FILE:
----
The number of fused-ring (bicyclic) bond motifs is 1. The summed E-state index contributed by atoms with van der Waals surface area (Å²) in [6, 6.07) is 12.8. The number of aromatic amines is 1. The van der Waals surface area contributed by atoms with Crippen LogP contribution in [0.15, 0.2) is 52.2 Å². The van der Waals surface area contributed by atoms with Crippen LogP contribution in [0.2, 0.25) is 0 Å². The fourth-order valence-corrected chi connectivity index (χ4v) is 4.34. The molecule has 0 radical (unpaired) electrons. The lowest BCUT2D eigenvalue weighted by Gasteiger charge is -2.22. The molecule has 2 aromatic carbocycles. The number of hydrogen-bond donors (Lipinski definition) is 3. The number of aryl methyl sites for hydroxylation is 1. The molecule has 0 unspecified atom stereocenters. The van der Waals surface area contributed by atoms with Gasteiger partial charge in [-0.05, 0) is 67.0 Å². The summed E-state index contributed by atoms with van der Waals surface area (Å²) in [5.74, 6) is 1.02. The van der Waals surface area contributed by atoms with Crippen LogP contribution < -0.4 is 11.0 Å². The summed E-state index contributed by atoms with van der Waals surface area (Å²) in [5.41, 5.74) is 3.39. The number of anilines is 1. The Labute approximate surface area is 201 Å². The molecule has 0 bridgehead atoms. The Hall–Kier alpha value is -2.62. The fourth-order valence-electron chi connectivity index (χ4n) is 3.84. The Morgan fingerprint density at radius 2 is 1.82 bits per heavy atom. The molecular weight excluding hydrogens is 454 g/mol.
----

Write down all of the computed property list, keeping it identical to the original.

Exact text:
The number of fused-ring (bicyclic) bond motifs is 1. The summed E-state index contributed by atoms with van der Waals surface area (Å²) in [6, 6.07) is 12.8. The number of aromatic amines is 1. The van der Waals surface area contributed by atoms with Crippen LogP contribution in [0.15, 0.2) is 52.2 Å². The van der Waals surface area contributed by atoms with Crippen LogP contribution in [0.2, 0.25) is 0 Å². The fourth-order valence-corrected chi connectivity index (χ4v) is 4.34. The molecule has 0 radical (unpaired) electrons. The lowest BCUT2D eigenvalue weighted by Gasteiger charge is -2.22. The molecule has 2 aromatic carbocycles. The number of hydrogen-bond donors (Lipinski definition) is 3. The number of aryl methyl sites for hydroxylation is 1. The molecule has 0 unspecified atom stereocenters. The van der Waals surface area contributed by atoms with Gasteiger partial charge in [-0.05, 0) is 67.0 Å². The summed E-state index contributed by atoms with van der Waals surface area (Å²) in [5.74, 6) is 1.02. The van der Waals surface area contributed by atoms with Crippen LogP contribution < -0.4 is 11.0 Å². The summed E-state index contributed by atoms with van der Waals surface area (Å²) in [5.41, 5.74) is 3.39. The number of anilines is 1. The Labute approximate surface area is 201 Å². The molecule has 0 bridgehead atoms. The Hall–Kier alpha value is -2.62. The fourth-order valence-electron chi connectivity index (χ4n) is 3.84. The Morgan fingerprint density at radius 2 is 1.82 bits per heavy atom. The molecular weight excluding hydrogens is 454 g/mol.